When the Supersonics fired their former general manager, Rick Sund, I remember being very excited about the prospect of SamPresti being the guy in charge of basketball operations when the team moved here. The guy, who graduated high school only one year before I did, was a wunderkind who was credited with convincing the San Antonio Spurs to take a chance on Tony Parker. It indicated to me that he was a young guy, who thinks outside the box, and does a great job of evaluating talent.
Early on, he was everything I anticipated. His first draft pick was a no-brainer, taking Kevin Durant at #2 overall, but following that, he actually showed his acumen. Realizing that the Sonics roster situation at the time was not going to take them anywhere, and seeing that their days in Seattle were numbered, he gutted the team and put them into instant re-building mode. He jettisoned star player, fan favorite, and Seattle lover Ray Allen and his atrocious contract to Boston for the #5 pick in that draft (which became Jeff Green) and a plethora of players that could be traded later.
When free agency came that Summer, he refused to overpay the team’s own free agent Rashard Lewis who ended up signing a max-level contract with the Orlando Magic. Except, he didn’t just let Lewis walk away. In return for being the one who wrote up the contract (allowing Lewis an extra year on the contract), he got a first round pick from Orlando in a sign and trade. Later in the year, he used the salary cap space the team saved by not having Lewis to acquire Kurt Thomas from San Antonio who gave the team three future first round picks (including a Phoenix pick in next year’s draft that is shaping up to be very valuable) for saving them money. So, in essence, he turned a guy he was going to let walk into four first round picks.
Over the next couple of years, he shuffled around players that the team didn’t need for players whose contracts were soon to expire and created a ton of cap space. Everything he did was enacted with the long term plan in mind. That’s the good that has been built into tale of how infallible the great Sam Presti has become. But is he really a genius?
I started to question him during the 2008 draft. With the #4 overall pick, he went with what everyone thought was a reach when he selected Russell Westbrook. It obviously was not a bad pick. Westbrook turned out to be one of the league’s best rookie’s last year.
Of course, some context needs to be added here. While Westbrook broke out by scoring well for a point guard and grabbing rebounds at a good clip for a guard, he did so with the benefit of playing for a team that was destined for the lottery and gave their young players free rein. Also, last year’s draft class was stacked. Michael Beasley, the second pick overall, averaged 13.9 points and 5.4 rebounds in 24 minutes a game for a playoff team and was considered a bust. Normally, those would be numbers would have had him in running for rookie of the year. To get a good player in such a draft pool, Presti could have pulled a name out of a hat (and maybe he did).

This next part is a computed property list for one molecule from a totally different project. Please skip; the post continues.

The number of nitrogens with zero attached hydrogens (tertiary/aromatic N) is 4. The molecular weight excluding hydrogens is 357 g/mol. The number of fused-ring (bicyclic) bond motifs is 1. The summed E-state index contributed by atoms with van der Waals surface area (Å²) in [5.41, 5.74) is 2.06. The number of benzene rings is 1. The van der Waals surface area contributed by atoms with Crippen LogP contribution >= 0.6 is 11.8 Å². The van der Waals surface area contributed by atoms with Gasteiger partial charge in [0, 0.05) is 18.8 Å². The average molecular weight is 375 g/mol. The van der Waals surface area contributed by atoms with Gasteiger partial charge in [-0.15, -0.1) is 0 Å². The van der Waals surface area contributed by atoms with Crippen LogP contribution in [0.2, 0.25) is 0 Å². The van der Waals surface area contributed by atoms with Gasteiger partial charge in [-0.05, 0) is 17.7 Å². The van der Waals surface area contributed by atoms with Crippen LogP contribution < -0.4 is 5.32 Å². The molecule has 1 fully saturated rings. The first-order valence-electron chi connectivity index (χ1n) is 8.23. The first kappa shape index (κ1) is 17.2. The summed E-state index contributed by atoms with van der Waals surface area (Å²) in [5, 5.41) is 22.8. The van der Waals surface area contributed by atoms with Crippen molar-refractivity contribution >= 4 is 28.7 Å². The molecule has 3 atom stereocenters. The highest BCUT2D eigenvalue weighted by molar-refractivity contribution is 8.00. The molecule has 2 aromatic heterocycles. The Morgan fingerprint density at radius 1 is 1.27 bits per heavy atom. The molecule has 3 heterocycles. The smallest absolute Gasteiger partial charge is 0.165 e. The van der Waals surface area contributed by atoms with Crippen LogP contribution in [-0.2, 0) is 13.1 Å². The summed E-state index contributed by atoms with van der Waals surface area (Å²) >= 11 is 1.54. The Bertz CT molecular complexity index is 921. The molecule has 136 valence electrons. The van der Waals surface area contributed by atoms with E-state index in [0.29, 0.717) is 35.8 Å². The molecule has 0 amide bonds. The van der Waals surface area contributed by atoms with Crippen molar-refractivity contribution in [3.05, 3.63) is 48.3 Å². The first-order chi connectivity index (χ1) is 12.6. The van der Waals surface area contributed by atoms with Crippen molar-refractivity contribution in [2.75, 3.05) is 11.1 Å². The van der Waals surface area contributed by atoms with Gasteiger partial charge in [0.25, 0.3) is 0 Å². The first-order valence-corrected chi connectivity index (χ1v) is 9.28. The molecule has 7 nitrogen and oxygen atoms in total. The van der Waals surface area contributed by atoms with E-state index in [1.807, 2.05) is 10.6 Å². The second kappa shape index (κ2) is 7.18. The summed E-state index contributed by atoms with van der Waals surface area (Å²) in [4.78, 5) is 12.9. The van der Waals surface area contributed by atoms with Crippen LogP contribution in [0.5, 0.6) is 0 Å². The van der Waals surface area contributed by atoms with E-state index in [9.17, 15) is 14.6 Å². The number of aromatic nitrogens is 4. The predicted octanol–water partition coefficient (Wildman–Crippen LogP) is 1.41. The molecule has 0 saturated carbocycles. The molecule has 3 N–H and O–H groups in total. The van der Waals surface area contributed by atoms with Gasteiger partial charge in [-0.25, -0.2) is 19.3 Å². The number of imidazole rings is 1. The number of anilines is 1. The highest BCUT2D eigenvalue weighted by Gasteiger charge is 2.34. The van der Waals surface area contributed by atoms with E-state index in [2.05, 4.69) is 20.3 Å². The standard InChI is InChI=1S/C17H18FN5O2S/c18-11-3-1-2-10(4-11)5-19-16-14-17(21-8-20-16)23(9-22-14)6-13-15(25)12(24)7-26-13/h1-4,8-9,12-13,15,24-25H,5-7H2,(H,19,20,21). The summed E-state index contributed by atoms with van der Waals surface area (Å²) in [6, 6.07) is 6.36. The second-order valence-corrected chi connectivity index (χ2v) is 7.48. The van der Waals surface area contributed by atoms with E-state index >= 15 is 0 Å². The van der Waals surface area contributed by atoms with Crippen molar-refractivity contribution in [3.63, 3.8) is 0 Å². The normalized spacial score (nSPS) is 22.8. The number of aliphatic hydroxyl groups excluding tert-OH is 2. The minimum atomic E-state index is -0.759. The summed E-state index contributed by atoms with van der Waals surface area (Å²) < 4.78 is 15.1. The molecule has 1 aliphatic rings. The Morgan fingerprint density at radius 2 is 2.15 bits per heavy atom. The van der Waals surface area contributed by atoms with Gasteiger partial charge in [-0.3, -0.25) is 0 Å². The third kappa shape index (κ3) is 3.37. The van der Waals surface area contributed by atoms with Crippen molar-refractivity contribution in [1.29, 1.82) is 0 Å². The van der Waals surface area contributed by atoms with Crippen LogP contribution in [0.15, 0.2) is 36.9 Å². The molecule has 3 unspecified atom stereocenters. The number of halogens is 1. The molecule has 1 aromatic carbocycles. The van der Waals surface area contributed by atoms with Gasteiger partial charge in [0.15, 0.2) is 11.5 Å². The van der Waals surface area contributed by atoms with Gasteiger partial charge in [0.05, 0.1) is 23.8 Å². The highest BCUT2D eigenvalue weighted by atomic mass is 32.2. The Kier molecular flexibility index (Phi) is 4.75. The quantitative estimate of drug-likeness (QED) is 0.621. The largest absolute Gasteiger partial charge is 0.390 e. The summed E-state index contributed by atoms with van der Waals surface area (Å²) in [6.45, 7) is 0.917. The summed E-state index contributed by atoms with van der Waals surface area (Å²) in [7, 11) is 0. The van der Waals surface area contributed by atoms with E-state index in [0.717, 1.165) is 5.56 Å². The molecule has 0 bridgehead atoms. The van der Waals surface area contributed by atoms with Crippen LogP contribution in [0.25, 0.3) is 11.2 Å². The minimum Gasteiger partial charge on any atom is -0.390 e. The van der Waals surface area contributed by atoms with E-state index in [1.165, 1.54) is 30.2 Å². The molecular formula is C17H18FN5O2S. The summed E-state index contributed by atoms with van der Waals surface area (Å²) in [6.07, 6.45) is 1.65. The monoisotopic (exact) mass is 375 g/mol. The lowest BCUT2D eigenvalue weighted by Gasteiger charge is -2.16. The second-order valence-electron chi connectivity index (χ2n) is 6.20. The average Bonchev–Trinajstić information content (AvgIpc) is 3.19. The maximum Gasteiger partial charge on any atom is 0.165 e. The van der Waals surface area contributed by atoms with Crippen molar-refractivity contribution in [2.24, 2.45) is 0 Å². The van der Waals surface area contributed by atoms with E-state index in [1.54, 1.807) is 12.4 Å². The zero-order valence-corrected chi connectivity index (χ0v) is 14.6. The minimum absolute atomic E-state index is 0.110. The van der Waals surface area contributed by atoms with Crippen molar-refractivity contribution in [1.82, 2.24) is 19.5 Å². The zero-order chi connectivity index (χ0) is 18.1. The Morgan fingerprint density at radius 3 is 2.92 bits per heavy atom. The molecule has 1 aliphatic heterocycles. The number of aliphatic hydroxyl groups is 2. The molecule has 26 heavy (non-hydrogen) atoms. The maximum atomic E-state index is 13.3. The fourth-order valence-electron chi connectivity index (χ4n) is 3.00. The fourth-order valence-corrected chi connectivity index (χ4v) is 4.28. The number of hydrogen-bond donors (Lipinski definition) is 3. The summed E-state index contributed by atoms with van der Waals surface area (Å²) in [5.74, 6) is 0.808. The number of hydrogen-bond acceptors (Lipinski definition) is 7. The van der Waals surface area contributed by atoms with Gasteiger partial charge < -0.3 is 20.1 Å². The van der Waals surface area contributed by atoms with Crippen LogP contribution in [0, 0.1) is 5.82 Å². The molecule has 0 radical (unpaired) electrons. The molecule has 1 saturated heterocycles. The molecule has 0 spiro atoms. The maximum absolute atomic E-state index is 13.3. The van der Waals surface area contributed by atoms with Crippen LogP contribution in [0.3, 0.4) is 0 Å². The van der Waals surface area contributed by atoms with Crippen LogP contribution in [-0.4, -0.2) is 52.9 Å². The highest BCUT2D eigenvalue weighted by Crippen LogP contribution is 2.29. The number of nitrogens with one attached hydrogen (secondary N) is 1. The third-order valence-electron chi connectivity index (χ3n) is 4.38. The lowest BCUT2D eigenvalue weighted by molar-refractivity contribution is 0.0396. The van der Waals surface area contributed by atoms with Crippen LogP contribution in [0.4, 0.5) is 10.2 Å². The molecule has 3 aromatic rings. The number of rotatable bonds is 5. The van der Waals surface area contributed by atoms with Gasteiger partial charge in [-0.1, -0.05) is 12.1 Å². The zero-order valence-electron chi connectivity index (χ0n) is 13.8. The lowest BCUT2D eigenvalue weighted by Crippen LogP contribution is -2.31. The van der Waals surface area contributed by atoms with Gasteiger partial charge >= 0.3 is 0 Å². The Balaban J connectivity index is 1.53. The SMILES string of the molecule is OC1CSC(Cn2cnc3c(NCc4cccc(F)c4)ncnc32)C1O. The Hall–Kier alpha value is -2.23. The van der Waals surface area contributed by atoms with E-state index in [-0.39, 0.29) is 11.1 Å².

Regarding the pick of Westbrook, Presti was hailed as a guy who would go with the best available player, regardless of if the player fit a need or with regard to where the player was projected to be selected. It added shine to the idea that Presti was always thinking long term.
You had to look at it that way to be happy with it, because Westbrook, for all his great tools, was a project. He played shooting guard in high school and college, had never been expected to run an offense full time and now on the biggest stage in basketball he was going to learn on the job. And if Presti had drafted for need, the biggest being a center, he would have taken Brook Lopez, who also had an awfully good rookie year.
That’s where I really question Presti’s vision. Knowing that he could have filled a hole like center with Lopez, a solid defending true seven footer with refined offensive skills, an inquiring mind would want to know why he didn’t. Westbrook wasn’t a slam dunk to ever become a true point guard, and still isn’t, and even at this point last year we knew the 2009 draft would be loaded at the point guard position and devoid of centers. Barring the opportunity to take Derrick Rose, who went first overall, one would think they would take their chances on filling the point the next year…or take a point guard who had actually played the position before, like D.J. Augustin (who was, and this is goes to my point about how stacked last year’s draft was, impressive as a rookie).
(Note: Some can say I have the benefit of hindsight, but if you read my draft diary from last year, I made all those points at the time.)